Peter Brotzmann (born March 6, 1941) is a German free jazz saxophonist.
Brötzmann is among the most important European free jazz musicians. His rough, lyrical timbre is easily recognized on his many recordings.
He studied painting in Wuppertal, but grew dissatisfied with art galleries and exhibitions. He has not abandoned his art training, however: Brötzmann has designed most of his own album covers. He first taught himself to play various clarinets, then saxophones, and began playing with double bassist Peter Kowald.
For Adolphe Sax, Brötzmann's first recording, was released in 1967 and featured Kowald, drummer Sven-Ake Johansson and pianist Fred Van Hove.
1968 saw the release of "Machine Gun", an octet recording often listed among the most notable free jazz albums. One critic has written "Machine Gun" offers "a heavy-impact sonic assault so aggressive it still knocks listeners back on their heels decades later."  (http://www.allmusic.com/cg/amg.dll?p=amg&uid=UIDSUB020405201225411692&sql=A3b7tk6kxlkrk)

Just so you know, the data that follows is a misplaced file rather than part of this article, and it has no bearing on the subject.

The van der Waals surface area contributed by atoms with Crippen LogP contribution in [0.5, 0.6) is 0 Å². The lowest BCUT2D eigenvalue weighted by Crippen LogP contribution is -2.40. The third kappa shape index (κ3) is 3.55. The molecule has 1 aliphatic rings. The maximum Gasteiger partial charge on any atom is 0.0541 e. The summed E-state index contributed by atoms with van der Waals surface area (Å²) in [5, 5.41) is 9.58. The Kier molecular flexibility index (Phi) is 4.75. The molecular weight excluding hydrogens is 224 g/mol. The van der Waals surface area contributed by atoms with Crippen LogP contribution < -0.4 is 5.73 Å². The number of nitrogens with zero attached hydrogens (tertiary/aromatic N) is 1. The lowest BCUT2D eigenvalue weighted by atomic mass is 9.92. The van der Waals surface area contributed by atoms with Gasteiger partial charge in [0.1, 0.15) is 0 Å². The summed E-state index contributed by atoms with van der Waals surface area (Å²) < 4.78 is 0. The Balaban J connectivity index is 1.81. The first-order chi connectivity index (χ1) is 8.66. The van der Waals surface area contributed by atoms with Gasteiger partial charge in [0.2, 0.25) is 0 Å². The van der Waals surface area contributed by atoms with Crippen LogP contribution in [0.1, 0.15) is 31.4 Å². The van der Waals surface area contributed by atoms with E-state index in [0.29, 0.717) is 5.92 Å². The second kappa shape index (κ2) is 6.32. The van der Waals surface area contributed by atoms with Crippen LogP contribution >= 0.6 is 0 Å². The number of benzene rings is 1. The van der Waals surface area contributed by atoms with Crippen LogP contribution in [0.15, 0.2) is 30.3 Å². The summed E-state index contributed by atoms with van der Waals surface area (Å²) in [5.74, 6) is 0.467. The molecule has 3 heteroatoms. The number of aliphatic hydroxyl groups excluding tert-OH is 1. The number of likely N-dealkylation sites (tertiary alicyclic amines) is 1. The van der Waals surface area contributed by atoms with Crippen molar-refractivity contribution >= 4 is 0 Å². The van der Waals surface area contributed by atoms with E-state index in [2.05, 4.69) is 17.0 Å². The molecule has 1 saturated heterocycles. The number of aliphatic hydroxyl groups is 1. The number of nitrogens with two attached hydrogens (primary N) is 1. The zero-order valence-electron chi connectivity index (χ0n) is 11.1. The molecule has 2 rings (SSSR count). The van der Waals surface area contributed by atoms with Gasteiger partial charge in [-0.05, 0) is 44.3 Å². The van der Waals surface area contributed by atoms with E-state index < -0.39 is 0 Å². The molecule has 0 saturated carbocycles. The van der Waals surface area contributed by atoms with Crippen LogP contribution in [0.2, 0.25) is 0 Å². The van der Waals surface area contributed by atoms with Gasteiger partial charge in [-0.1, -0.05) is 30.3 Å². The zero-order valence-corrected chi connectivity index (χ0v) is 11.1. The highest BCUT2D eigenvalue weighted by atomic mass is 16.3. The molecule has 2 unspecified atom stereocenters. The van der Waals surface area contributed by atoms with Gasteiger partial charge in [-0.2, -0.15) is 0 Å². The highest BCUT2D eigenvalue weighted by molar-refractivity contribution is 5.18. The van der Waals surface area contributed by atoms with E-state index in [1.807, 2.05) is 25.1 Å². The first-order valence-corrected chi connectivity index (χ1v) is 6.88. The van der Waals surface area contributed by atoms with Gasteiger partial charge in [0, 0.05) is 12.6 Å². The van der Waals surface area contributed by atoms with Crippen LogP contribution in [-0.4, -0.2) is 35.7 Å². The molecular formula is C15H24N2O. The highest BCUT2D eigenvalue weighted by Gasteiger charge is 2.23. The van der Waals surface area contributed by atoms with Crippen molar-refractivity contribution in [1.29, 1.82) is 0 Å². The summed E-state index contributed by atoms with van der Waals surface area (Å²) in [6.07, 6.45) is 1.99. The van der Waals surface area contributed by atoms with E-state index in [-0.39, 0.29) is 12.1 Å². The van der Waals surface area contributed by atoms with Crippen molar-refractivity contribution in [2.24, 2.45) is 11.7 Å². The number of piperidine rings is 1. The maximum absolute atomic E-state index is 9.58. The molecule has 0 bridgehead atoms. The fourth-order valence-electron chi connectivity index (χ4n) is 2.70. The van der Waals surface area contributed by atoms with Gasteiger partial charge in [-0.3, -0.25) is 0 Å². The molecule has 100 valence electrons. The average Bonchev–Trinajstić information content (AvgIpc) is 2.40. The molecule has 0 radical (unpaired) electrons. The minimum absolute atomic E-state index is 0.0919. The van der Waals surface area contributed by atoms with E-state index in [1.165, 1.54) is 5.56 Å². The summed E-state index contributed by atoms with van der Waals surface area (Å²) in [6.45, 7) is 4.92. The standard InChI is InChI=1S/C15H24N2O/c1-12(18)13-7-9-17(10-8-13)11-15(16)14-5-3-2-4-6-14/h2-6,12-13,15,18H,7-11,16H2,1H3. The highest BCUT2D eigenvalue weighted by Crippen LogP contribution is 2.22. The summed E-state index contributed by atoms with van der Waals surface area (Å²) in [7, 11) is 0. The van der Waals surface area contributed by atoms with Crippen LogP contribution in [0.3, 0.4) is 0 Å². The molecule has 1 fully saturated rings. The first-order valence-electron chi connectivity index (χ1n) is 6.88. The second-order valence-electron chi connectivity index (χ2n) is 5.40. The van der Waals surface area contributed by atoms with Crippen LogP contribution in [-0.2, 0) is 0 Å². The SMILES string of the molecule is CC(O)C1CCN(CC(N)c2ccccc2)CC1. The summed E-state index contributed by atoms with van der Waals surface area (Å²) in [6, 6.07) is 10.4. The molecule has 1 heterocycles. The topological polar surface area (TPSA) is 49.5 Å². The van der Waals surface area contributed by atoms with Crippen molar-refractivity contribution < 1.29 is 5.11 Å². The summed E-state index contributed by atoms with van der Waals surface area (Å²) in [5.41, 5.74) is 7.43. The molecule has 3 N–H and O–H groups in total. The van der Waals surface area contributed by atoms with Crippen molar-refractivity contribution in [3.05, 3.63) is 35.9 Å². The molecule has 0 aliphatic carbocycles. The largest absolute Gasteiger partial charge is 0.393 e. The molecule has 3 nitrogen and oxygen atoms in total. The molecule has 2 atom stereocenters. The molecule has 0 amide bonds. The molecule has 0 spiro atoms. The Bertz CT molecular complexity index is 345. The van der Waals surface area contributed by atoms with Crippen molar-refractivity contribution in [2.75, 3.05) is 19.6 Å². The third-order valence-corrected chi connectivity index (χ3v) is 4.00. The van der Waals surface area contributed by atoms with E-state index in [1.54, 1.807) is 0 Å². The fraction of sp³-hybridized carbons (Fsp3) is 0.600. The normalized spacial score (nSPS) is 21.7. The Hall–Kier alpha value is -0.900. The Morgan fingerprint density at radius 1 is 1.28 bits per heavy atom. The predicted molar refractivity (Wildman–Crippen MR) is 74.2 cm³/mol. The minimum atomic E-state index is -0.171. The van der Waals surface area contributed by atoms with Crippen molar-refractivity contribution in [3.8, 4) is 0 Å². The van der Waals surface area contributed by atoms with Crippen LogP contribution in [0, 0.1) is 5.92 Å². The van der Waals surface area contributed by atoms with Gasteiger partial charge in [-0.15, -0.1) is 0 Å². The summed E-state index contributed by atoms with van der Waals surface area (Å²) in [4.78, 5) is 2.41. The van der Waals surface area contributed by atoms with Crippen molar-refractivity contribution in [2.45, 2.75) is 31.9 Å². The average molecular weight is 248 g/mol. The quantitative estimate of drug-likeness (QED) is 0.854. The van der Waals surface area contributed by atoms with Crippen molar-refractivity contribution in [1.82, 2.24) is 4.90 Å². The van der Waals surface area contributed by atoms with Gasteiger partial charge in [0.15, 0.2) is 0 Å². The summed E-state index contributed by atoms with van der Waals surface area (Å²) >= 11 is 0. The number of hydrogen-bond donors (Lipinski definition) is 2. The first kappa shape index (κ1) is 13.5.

The logistical difficulties of touring with an octet resulted in Brötzmann eventually slimming the group to a trio with Han Bennink and Van Hove.
In the 1980's, Brötzmann flirted with heavy metal and noise rock, including a stint in Last Exit.
Brötzmann has remained active, touring and recording regularly. He has released over thirty albums as a bandleader, and has appeared on dozens more.
Brötzmann has since recorded or performed with many musicians, including Cecil Taylor, Evan Parker, Han Bennink, Bill Laswell, William Parker, Willem Breuker, Ken Vandermark, Conny Bauer and Brötzmann's son, Casper Brötzmann a notable guitarist in his own right.